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Comment: Old burned-out gamer chiming in (Score 3, Interesting) 308

by jockeys (#39915209) Attached to: How Much Of Your Day Is Dedicated Video Games?
Background: fairly serious gamer in the UT/Q3 era, was moderately competitive with FPS games then. Played around 8-10 hours a week. (which is what it took to build and maintain twitch reflexes) One of my frat brothers was much better, and ranked during Frag3 (I think that's what the big quake thing was called back then) and it took him 15-20 hours a week to maintain that level of skill.

Current situation: professional software engineer. Spend ~10 hrs. a day in front of a computer. Have absolutely no desire to sit in front of one when I get home. Frat bro is in the same situation, we actually worked at the same company right out of school. We both stopped playing the same week. A year later, we played some Q3 for giggles during lunch break and got depressed about how bad we sucked.

Conclusion: (this only applies to FPS, which is where >90% of my gaming experience lies) if you don't use it, you lose it. Online play has gotten sufficiently competitive that unless you have the resources and inclination to keep your skills up, signing on to a random server once a week for a few rounds is a completely demoralizing experience.

Comment: Trying to think what's in my closet... (Score 1) 502

by jockeys (#39173865) Attached to: The correct number of shoes to own:
sport specific:
1 pair scuba booties
1 pair deck shoes
3 pairs teva sandals in varying models for different hiking/running conditions
1 pair mountaineering boots
1 pair light hiking boots
1 pair Newton running shoes
1 pair Vibram five fingers for tempo work
1 pair cycling shoes with SPD cleats
1 pair golf spikes

general purpose
1 pair presentable tennis shoes
1 pair destroyed tennis shoes for painting, etc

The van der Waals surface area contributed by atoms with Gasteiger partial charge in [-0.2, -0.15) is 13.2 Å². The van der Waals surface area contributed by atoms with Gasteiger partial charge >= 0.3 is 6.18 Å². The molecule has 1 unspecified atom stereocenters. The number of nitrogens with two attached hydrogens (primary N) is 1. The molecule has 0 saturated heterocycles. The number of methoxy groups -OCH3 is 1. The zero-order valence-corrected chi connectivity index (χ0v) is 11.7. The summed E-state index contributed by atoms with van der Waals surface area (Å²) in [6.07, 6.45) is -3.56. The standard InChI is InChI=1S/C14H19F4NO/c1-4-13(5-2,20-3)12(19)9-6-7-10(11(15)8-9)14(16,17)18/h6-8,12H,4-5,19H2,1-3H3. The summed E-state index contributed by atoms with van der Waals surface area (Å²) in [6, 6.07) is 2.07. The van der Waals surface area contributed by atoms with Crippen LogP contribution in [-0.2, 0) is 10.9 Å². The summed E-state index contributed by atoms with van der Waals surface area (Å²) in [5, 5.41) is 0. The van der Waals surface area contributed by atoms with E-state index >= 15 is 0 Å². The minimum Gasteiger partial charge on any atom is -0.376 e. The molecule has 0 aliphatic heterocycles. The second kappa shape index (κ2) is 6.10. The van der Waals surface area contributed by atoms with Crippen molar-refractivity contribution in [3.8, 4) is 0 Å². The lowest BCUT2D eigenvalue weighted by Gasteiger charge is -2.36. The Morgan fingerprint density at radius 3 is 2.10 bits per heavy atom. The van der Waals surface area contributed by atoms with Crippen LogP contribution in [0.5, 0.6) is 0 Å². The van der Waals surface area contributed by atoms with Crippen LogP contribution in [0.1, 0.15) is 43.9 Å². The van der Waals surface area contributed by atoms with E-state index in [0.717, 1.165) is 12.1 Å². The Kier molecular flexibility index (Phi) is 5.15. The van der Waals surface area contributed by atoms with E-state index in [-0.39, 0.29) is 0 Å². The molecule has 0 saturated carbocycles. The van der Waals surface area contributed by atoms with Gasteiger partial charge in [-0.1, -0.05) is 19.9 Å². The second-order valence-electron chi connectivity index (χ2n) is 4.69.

1 pair black dress shoes
1 pair cordovan dress shoes
1 pair suede boots
1 pair brown dress shoes
1 pair tan dress shoes
3 pairs Chucks, in varying colors
1 pair combat boots, shiny
1 pair combat boots, destroyed, for mowing lawn
1 pair work boots
1 pair ridiculous pastel shoes for Easter bought on a dare
1 pair flip flops
1 pair wooden geta


so, 27. Maybe another pair I'm forgetting about. All of those have been used in the last 12 months, most many times. I haven't bought a pair of shoes in several years, except the Newtons as they wear out every 400 miles or so. The mountaineering boots are on their third soles and I've had them for 15+ years. I'm lucky to have feet that didn't grow in college, so I've been wearing the same shoes size HS, when I bought the boots. I generally buy a pair of new tennis shoes every other year, as they old ones get rotated to the trash and the newer ones get relegated to messy chores as they become unpresentable. Not planning on buying any new shoes for several years, either, unless I move away from SPD pedals on my road bike and need to get new shoes to support whatever platform I go with. I polish all my shiny leather shoes every time I wear them, which keeps them supple and in good shape. My oldest pair of dress shoes is 15+ years old, on it's second set of soles, so maintenance matters. All the hiking boots get re-waterproofed and conditioned every other year. My oldest pair of Tevas is 13-14 years, they have hundreds of miles of hiking on them and look great, Teva builds solid stuff.

In general, a good pair of shoes should last nearly forever if you take care of them and keep resoling them. The exception is most athletic shoes as the soles are non-replaceable. I have experimented, with limited success, on extending the life of my athletic shoes (mainly the Newtons as they cost so much) by buying Vibram soling sheets and teaching myself cobbling, but it's messy and the shoe never feels or looks the same.

Comment: Re:Blegh (Score 1) 458

by jockeys (#39066465) Attached to: Ask Slashdot: Dividing Digital Assets In Divorce?

Pre-nups are stupid; it's like saying "I love you dear, but I expect we'll get divorced someday".

Not necessarily. It's just being prepared for something you hope doesn't happen. I don't EXPECT my house to catch fire, but there are smoke detectors and fire extinguishers anyway. I don't EXPECT to wreck my car, but there's a seatbelt cutter and first aid kit in the glove box anyway. I don't EXPECT to suddenly die, but I have life insurance anyway. The list goes on. A pre-nup is just marriage insurance.

Comment: Re:Hacks (Score 5, Insightful) 337

by jockeys (#38986251) Attached to: FBI File Notes Steve Jobs' Reality Distortion Field

We have all grown up in a world ruled by salesmen, thugs, and psychopaths, but that's not the world I'd like to leave to my kids. I'd like them to live in a world led by artists, engineers, scientists, and humanitarians.

Artists, engineers, scientists and humanitarians do not have an unquenchable, innate thirst for power.

Salesmen, thugs and psychopaths do. So they work hard to gather, consolidate and maintain power while decent people don't. It's that simple.

Machines certainly can solve problems, store information, correlate, and play games -- but not with pleasure. -- Leo Rosten

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